Community Restorative Justice
- Our program office is housed in the Longmont Safety and Justice center at 225 Kimbark Street. We work in partnership with the Longmont Police Department and other criminal justice services.
- All LCJP restorative justice processes are available in Spanish & English.
- Re-offense rates for offenders who successfully complete restorative justice processes with LCJP average 10%.
- Over 95% of participants are satisfied with LCJP's restorative justice processes.
- For more extensive data: National Research Center's Analysis of the Longmont Community Justice Partnership: 2007-2009
If you wish to pre-pay or utilize the online payment option for your Restorative Justice Conference, please select the Paypal form below.
Who Makes up the Community in a Community Restorative Justice Process?
The Community Restorative Justice (CRJ) processes are unique because they are led by trained volunteer Facilitators and include representation by trained volunteer community members. The community members represent the local Longmont community voice and are responsible for identifying harms done by the offenders as well as suggesting potential contract items that can be carried out by the offender to repair these harms. The community members, as well as all of the participants shown in the graphic below, have an equal voice in the process. This means that they are all invited to share their ideas and opinion freely and respectfully. It also means that no agreements are final until all participants sign off on the final contract at the end of the process.
The 5 R's of Restorative Justice by Beverly B. Title, Ph.D.
(an excerpt from History & Operational Values of Teaching Peace by Beverly B. Title, Ph.D., March 24, 2009 ©Longmont Community Justice Partnership, 2009)
Respect is the key ingredient that holds the container for all restorative practices, and it is what keeps the process safe. It is essential that all persons in a restorative process be treated with respect. Every person is expected to show respect for others and for themselves. Restorative processes require deep listening, done in a way that does not presume we know what the speaker is going to say, but that we honor the importance of the other’s point of view. Our focus for listening is to understand other people, so, even if we disagree with their thinking, we can be respectful and try hard to comprehend how it seems to them.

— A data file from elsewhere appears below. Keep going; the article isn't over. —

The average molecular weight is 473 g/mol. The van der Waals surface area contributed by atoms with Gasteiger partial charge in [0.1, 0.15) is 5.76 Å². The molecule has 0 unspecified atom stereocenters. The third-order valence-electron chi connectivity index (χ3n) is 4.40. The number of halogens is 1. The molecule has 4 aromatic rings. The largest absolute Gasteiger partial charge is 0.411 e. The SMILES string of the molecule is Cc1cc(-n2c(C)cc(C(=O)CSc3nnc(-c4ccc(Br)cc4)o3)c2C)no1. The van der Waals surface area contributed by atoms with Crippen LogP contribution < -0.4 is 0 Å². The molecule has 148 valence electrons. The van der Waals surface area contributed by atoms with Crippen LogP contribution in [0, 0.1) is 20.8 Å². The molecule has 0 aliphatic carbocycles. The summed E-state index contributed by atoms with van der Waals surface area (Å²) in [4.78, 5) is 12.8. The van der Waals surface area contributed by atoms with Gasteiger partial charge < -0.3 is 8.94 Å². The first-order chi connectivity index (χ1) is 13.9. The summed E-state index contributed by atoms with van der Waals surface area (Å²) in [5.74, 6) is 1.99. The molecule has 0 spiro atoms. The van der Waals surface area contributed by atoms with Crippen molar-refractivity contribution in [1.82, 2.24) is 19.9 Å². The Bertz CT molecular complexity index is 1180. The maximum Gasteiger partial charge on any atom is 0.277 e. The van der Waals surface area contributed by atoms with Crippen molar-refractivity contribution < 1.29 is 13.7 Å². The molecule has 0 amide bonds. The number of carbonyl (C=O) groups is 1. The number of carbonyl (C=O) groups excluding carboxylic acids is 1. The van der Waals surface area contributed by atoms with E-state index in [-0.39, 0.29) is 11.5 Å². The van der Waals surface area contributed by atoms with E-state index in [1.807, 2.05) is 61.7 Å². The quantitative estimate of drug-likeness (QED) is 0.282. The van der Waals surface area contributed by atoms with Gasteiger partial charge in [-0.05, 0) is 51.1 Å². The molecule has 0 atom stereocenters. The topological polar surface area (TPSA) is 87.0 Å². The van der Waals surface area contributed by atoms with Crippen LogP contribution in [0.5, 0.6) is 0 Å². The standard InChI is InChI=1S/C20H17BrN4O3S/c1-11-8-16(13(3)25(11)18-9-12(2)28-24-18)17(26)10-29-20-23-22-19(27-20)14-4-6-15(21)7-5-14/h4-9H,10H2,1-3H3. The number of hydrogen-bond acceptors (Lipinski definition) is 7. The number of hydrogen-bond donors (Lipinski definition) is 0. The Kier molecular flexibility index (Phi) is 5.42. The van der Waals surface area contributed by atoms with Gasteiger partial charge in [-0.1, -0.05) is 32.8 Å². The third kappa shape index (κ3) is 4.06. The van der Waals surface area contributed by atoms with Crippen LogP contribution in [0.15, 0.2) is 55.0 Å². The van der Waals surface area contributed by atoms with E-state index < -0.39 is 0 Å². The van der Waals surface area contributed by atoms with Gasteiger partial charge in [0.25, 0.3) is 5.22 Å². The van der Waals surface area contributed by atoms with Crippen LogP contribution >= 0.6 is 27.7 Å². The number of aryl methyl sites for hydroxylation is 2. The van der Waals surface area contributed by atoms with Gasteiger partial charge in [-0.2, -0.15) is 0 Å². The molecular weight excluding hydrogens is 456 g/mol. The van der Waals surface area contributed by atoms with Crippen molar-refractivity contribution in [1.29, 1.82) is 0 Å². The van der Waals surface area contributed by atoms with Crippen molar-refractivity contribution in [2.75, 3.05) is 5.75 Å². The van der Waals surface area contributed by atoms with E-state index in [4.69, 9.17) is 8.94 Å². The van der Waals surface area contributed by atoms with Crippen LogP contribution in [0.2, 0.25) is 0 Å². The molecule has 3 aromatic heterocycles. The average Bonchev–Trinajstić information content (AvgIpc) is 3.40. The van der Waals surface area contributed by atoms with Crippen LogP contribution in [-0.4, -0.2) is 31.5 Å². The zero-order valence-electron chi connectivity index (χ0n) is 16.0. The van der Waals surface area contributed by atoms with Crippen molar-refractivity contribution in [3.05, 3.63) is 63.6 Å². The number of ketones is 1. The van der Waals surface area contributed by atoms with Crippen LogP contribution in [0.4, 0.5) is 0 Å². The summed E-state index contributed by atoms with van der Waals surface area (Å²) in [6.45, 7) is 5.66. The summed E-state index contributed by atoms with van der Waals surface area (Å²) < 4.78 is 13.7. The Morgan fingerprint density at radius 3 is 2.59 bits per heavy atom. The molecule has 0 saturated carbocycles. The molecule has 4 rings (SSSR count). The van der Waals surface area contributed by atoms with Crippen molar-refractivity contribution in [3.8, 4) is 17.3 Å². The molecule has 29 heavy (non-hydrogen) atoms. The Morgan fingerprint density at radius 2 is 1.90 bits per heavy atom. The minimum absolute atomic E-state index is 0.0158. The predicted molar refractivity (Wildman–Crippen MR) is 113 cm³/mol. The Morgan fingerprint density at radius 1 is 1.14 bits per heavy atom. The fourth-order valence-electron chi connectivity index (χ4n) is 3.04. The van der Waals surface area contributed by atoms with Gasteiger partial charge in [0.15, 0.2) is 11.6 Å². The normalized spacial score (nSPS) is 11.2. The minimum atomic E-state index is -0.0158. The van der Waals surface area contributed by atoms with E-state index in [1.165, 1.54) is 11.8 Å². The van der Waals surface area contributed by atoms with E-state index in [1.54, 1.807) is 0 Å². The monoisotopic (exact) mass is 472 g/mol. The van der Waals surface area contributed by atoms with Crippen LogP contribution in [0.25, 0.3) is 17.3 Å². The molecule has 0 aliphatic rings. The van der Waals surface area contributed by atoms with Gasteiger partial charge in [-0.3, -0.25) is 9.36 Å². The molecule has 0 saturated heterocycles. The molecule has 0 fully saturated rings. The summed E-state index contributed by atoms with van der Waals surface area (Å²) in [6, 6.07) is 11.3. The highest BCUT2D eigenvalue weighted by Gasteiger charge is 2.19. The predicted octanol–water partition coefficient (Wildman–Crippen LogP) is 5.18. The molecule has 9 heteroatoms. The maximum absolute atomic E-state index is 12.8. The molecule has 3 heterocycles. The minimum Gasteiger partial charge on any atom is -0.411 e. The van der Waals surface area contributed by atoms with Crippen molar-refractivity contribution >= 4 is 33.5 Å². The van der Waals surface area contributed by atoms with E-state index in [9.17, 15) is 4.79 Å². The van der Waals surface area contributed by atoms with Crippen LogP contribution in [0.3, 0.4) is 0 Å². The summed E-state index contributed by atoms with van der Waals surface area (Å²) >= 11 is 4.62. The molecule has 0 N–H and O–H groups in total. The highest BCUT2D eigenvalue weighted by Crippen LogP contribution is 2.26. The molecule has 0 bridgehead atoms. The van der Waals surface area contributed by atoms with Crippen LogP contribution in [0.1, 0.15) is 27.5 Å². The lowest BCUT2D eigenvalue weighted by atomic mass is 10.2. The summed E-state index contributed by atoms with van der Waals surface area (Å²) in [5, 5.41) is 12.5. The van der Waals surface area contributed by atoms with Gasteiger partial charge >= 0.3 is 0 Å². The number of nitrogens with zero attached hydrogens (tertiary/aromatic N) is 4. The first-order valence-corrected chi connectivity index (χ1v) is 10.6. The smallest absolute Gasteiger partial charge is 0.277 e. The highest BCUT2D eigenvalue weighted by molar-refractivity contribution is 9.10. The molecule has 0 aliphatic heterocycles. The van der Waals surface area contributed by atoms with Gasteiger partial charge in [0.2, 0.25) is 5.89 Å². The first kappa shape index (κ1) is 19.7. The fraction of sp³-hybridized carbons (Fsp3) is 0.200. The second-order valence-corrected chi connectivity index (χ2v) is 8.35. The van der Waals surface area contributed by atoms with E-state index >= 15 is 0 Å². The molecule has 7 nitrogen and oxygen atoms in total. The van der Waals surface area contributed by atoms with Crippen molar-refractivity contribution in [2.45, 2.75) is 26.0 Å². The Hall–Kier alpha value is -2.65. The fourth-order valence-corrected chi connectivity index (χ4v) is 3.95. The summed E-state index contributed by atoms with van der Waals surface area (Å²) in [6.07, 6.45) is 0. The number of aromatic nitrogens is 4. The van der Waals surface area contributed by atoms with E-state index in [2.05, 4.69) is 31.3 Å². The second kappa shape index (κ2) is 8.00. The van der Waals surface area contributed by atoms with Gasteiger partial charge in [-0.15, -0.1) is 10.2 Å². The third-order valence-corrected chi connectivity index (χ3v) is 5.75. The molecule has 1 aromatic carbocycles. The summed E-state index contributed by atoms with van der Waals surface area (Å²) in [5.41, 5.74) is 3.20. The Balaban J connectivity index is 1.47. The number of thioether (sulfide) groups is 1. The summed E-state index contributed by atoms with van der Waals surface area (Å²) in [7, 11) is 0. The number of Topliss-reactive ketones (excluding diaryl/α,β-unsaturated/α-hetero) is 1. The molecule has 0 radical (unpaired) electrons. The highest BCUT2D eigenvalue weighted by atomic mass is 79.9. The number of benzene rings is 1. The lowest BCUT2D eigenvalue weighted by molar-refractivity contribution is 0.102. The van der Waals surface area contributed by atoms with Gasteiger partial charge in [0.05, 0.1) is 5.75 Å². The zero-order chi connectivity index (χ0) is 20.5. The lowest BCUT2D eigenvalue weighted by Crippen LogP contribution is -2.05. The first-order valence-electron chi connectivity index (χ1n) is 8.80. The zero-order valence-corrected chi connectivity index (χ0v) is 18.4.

For restorative practices to be effective, personal responsibility must be taken. Each person needs to take responsibility for any harm that was caused to another, admitting any wrong that was done, even if it was unintentional. Taking responsibility also includes a willingness to give an explanation of the harmful behavior. All persons in the circle are asked to search deeply in their hearts and minds to discover if there is any part of the matter at hand for which they have some responsibility. Everyone needs to be willing to accept responsibility for his or her own behavior.
The restorative approach is to repair the harm that was done to the fullest extent possible, recognizing that harm may extend beyond anyone’s capacity for repair. It is this principle that allows us to set aside thoughts of revenge and punishment. Once the persons involved have accepted responsibility for their behavior and they have heard in the restorative process about how others were harmed by their action, they are expected to make repair. It is through taking responsibility for one’s own behavior and making repair that persons may regain or strengthen their self-respect and the respect of others.
Restorative practices recognize that when a wrong occurs, individuals and communities feel violated. It is the damage to these relationships that is primarily important and is the central focus of what restorative practices seek to address. When relationships are strong, people experience more fulfilling lives, and communities become places where we want to live. Relationships may be mended through the willingness to be accountable for one’s actions and to make repair of harms done.
For the restorative process to be complete, persons who may have felt alienated, must be accepted into the community. Reintegration is realized when all persons have put the hurt behind them and moved into a new role in the community. This new role recognizes their worth and the importance of the new learning that has been accomplished. The person having shown him or herself to be an honorable person through acceptance of responsibility and repair of harm has transformed the hurtful act. At the reintegration point, all parties are back in right relationship with each other and with the community. This reintegration process is the final step in achieving wholeness.
Questions? Check out our Frequently Asked Questions!
For more information on the CRJ Program, please contact :